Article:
Electric Power Transmission in the US Industry Market Research Report from IBISWorld Has Been Updated

As the economy recovers, businesses and factories will resume operations, which will boost electricity consumption. For these reasons, industry research firm IBISWorld has updated a report on the Electric Power Transmission industry in its growing industry report collection.

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Economic growth will lift electric power consumption and boost industry revenue.

Los Angeles, CA (PRWEB) October 18, 2013

The Electric Power Transmission industry stagnated over the past five years as electricity sales declined during the recession. The federal government and state public utility commissions (PUC) responded with generous subsidies and incentives, partly mitigating the revenue lost from lower consumption. “Federal government stimulus only offered short-term aid, though, and most has expired since 2009,” according to IBISWorld Industry Analyst David Yang. Electricity sales volume is expected to marginally decline at an annualized rate of 0.2% over the five years to 2013, while nominal retail electricity prices are estimated to increase at an average of 0.6% per year over the period. Stagnant price growth has been insufficient in keeping up with inflation. In the five years to 2013, IBISWorld expects revenue to decline at an annualized rate of 1.3% to $366.9 billion. In 2013, revenue is estimated to grow 1.2% due to rebounding electricity sales and prices.

Electricity consumption slowed during the recession, as nearly all downstream customers cut back expenditures. According to Federal Reserve estimates, manufacturers increasingly idled production facilities during the past five years, lowering industrial electricity consumption. Furthermore, the EIA estimates that households have increasingly adopted energy-efficient appliances, limiting household consumption. And in the commercial sector, many businesses closed, dragging down demand for power. In addition, electricity price growth has also slowed as transmission infrastructure became increasingly saturated over the past five years. Market saturation often occurs because PUCs generally grant higher rate increases to utilities that invest in transmission infrastructure. “On the other hand, the adoption of smart grid technology has bolstered grid reliability and lowered operating costs, resulting in improved profit margins,” says Yang.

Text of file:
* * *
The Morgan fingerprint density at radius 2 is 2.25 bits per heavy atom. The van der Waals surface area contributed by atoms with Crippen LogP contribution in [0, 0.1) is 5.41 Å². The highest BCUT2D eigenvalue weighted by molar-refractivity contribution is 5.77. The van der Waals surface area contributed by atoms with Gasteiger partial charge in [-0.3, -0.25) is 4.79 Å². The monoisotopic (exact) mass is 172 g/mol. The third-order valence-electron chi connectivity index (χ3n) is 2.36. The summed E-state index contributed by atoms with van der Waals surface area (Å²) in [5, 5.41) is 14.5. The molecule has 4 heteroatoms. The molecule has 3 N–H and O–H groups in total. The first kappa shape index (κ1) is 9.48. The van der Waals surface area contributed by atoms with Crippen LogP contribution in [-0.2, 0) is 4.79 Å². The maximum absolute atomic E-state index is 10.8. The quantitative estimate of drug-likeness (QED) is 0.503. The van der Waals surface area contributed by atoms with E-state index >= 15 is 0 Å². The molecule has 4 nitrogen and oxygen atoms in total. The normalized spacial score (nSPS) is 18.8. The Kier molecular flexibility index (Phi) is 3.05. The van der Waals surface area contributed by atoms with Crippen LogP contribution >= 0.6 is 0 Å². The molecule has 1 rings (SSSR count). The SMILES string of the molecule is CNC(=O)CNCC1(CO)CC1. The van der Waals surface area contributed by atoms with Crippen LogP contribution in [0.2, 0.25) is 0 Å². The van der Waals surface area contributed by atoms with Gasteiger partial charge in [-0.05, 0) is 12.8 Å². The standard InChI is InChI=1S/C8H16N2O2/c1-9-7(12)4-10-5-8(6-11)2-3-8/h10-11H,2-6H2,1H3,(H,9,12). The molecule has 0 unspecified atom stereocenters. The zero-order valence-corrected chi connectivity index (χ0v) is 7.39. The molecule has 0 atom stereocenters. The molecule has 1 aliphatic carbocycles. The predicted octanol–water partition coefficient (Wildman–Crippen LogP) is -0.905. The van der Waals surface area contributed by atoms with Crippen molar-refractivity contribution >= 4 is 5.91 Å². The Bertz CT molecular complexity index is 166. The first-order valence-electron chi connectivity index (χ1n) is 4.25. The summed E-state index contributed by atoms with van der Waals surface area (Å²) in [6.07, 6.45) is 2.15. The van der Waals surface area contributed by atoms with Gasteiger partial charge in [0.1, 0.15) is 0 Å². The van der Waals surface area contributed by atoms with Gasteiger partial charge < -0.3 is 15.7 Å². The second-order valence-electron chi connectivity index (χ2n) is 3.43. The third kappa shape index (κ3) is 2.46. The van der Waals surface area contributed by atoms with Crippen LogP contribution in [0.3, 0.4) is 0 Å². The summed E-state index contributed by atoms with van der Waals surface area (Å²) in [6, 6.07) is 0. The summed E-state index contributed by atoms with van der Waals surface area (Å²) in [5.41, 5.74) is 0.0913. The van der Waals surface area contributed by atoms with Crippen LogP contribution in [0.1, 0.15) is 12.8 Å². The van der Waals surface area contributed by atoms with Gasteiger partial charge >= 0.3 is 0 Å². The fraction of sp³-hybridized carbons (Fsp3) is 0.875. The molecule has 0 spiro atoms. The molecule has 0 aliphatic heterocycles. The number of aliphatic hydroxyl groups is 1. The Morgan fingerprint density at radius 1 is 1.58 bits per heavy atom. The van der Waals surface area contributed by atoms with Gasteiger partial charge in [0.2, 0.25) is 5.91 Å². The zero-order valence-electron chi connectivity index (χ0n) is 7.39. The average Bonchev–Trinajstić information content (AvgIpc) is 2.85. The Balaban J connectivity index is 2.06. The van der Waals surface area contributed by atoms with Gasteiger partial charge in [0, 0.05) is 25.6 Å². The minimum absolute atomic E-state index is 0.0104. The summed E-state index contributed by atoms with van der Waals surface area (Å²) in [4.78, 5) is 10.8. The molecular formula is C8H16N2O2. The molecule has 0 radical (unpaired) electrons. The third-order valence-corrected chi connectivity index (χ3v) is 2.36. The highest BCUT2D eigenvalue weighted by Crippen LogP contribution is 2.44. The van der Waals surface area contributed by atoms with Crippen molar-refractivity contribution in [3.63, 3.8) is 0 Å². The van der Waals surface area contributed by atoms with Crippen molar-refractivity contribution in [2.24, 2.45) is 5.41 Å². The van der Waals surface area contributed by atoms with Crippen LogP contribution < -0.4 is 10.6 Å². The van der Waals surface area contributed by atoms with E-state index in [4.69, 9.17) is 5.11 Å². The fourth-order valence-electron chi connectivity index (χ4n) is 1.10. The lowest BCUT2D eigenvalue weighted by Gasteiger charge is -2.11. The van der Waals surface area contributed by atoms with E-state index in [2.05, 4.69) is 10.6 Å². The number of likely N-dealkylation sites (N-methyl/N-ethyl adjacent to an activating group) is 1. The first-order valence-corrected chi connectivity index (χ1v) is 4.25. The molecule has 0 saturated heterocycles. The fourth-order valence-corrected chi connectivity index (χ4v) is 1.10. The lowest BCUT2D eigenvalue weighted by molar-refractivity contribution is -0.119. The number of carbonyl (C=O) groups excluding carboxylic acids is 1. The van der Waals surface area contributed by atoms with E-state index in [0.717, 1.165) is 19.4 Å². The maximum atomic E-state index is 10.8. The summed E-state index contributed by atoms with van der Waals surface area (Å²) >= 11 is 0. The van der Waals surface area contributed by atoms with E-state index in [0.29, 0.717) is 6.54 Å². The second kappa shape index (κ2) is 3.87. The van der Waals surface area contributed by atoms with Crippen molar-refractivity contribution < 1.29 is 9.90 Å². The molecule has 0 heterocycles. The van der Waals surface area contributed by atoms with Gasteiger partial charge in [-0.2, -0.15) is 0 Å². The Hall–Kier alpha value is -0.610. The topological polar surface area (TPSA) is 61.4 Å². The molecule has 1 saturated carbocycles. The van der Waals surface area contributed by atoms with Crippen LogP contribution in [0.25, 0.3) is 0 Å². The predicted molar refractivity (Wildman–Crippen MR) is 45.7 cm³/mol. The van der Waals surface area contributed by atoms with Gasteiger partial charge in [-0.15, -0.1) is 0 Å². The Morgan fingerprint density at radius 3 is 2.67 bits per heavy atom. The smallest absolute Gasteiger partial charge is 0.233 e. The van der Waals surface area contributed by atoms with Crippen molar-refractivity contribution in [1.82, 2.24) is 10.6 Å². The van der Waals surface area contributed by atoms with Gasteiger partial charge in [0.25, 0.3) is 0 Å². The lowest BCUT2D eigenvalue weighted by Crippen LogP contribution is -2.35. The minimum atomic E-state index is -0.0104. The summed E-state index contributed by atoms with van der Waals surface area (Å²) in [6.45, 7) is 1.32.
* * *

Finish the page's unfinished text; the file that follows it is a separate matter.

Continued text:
As the economy recovers, businesses and factories will resume operations, which will boost electricity consumption. Additionally, PUCs are expected to grant rate increases for renewable energy transmission investments. Profitability is also projected to improve due to investments in lucrative renewable energy projects and improved operating efficiency.

For more information, visit IBISWorld’s Electric Power Transmission in the US industry report page.

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IBISWorld industry Report Key Topics

Firms in the Electric Power Transmission industry transmit and distribute electricity from power generators to distribution centers, other electric utilities and final consumers. The transmission system includes lines and transformer stations, while the distribution system consists of lines, poles, meters and wiring that deliver the electricity to final consumers. This industry does not generate electricity.

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Globalization & Trade
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About IBISWorld Inc.
Recognized as the nation’s most trusted independent source of industry and market research, IBISWorld offers a comprehensive database of unique information and analysis on every US industry. With an extensive online portfolio, valued for its depth and scope, the company equips clients with the insight necessary to make better business decisions. Headquartered in Los Angeles, IBISWorld serves a range of business, professional service and government organizations through more than 10 locations worldwide. For more information, visit http://www.ibisworld.com or call 1-800-330-3772.


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  • Gavin Smith
    IBISWorld
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